THE highly awaited final Natural Gas Policy only awaits cabinet as it has already passed through all the required steps before it can formerly be used, the government confirmed on Friday.
Presenting a paper on 'natural gas policy in relation to local content' at the monthly breakfast discussions organized by Policy Forum in Dar es salaam, the Acting Assistant Commissioner for gas at the Ministry of Energy and Minerals, Mr Mwaro Shoo said the policy which the public has been waiting for as the government prepares form a more vibrant gas regime would be put to use once the cabinet approves it.
"The gas policy is currently at cabinet level,so we will need to wait shorter before it is approved,"he said. But the 26 production sharing agreements in place were signed with 18 oil exploration companies, using the Petroleum Act of 1980, though without a specific policy in place.
He said that so far, some 62 wells had been drilled, with 53 of them on shore and 9 wells onshore. But his revelation, while it had a positive impact on both public and private sector who want to see it put to use to confront the challenges in the sector today, it still elicited some criticism with some members asking that the government should put any further allocation of exploration blocks until it is out.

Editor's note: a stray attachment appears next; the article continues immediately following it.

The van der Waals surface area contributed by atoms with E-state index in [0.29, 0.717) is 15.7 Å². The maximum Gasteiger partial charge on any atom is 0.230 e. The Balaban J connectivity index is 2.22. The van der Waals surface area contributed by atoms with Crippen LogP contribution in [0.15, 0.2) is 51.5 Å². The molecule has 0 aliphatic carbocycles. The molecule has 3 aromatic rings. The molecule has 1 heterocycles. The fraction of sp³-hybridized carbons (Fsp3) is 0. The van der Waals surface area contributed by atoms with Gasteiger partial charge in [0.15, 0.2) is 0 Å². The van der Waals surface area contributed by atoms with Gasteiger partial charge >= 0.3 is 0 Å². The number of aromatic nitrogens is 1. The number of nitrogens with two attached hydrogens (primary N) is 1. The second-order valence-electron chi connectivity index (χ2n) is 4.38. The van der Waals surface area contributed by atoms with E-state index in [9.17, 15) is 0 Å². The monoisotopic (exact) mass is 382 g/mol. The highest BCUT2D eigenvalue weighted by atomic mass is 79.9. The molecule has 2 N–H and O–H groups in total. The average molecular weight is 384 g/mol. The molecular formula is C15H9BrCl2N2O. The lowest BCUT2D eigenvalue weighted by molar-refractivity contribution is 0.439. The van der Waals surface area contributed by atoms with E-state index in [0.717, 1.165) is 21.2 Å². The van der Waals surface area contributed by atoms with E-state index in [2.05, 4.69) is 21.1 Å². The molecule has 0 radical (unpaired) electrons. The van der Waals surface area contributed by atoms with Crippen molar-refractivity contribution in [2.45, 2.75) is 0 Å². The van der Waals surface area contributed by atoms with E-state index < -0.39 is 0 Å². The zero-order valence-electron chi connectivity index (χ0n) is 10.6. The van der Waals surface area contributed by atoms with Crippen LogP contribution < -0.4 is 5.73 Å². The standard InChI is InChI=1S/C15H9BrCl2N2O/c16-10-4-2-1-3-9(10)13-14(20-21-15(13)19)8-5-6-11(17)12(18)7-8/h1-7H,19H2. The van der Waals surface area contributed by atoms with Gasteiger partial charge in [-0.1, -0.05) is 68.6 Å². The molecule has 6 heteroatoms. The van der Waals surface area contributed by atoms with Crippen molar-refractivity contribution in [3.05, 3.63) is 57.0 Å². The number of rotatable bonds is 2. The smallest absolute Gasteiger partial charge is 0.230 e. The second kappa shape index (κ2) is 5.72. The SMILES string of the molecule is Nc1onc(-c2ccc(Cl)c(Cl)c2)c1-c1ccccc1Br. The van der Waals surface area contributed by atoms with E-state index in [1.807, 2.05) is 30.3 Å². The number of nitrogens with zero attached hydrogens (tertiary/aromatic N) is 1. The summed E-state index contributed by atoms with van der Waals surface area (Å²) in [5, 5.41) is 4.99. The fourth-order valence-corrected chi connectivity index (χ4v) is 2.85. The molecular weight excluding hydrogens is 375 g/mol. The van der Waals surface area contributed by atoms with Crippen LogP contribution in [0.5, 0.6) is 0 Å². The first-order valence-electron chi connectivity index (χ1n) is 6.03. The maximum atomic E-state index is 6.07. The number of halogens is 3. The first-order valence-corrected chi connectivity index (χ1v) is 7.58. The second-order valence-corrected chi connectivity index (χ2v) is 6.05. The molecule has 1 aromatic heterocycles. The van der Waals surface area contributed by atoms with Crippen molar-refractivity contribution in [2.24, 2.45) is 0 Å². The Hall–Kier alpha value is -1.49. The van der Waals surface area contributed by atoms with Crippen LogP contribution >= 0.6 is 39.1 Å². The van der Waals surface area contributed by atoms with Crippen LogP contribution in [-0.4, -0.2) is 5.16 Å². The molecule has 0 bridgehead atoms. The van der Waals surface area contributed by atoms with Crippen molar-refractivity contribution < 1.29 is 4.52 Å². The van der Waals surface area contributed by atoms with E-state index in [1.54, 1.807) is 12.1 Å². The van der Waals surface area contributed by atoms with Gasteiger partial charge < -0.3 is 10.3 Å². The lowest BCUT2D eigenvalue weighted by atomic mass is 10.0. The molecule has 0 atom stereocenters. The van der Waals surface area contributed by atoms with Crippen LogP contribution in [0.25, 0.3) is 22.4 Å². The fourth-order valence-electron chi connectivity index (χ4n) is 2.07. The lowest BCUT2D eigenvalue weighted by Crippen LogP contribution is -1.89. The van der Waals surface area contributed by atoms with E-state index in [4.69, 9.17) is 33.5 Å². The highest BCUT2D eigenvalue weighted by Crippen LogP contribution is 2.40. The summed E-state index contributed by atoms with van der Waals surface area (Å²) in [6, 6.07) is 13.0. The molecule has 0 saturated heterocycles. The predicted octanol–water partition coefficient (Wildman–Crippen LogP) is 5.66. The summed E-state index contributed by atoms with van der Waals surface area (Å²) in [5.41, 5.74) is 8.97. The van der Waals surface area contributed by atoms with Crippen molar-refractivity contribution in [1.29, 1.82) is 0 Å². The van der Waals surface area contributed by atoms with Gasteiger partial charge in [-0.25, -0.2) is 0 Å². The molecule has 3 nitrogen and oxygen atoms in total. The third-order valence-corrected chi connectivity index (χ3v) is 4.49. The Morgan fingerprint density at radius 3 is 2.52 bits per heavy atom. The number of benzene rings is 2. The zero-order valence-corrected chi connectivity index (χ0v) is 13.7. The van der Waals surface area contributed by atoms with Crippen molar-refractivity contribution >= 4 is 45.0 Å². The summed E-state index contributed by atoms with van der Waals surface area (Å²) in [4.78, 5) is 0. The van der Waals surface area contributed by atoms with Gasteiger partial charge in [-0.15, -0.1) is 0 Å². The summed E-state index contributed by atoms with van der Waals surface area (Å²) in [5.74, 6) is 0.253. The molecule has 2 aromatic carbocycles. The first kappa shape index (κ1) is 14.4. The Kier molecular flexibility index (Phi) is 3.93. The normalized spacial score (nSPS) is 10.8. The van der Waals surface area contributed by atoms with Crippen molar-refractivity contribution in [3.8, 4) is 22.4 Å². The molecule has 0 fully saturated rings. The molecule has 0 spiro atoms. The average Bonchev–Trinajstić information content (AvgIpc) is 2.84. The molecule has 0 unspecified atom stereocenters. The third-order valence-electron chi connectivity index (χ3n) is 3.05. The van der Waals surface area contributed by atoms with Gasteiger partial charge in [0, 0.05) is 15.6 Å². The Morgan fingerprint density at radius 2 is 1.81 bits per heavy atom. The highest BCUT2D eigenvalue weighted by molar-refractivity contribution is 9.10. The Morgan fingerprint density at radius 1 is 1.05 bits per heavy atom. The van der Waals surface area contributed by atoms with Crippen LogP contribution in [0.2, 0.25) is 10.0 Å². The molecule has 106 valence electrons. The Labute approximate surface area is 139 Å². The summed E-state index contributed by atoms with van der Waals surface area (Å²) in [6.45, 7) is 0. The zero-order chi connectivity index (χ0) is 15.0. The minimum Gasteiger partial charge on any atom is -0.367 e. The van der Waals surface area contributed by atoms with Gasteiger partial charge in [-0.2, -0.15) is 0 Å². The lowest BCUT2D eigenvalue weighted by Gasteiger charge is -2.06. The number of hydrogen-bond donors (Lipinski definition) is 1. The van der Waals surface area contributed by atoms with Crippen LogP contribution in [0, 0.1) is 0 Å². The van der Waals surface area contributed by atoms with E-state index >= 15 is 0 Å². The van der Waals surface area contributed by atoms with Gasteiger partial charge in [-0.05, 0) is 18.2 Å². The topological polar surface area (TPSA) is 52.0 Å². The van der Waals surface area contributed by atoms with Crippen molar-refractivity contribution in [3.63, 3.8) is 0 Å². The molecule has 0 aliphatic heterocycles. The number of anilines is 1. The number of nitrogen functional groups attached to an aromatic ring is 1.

Member of Parliament for Nzega Dr Hamis Kigwangalla (CCM) took issue with the fact that there were plans to allocate more blocks at a time when there was no policy and legal framework yet.
He took issue with next month's planned fourth round of allocating oil and gas exploration to private companies, adding that transparent was important and should be evident throughout the processes of the value.
He said the Ministry should also prepare a Revenue Management Regime, so that mistakes done in the Mining regime are not repeated. National Chairman for CUF, an opposition political party, Prof Ibrahim Lipumba said local participation would achieved by ensuring active participation of Tanzanians in the oil and gas sector through the use of local expertise, local goods and services, use of locally sourced raw materials, equipment and tools.
Other analysts said the government was a step in the right direction to learn from experiences elsewhere. Renowned local Energy, Oil & Gas lawyer Paul Kibuuka of Kibuuka Law Chambers, a Tanzania based East African law firm, said experience from countries such as Norway, UK, Brazil and Malaysia where nearly 80 per cent national participation has been achieved in their oil and gas sector, noting that it shows that a good local content or national participation policy must focus on value creation in the country and others like ownership of enterprises.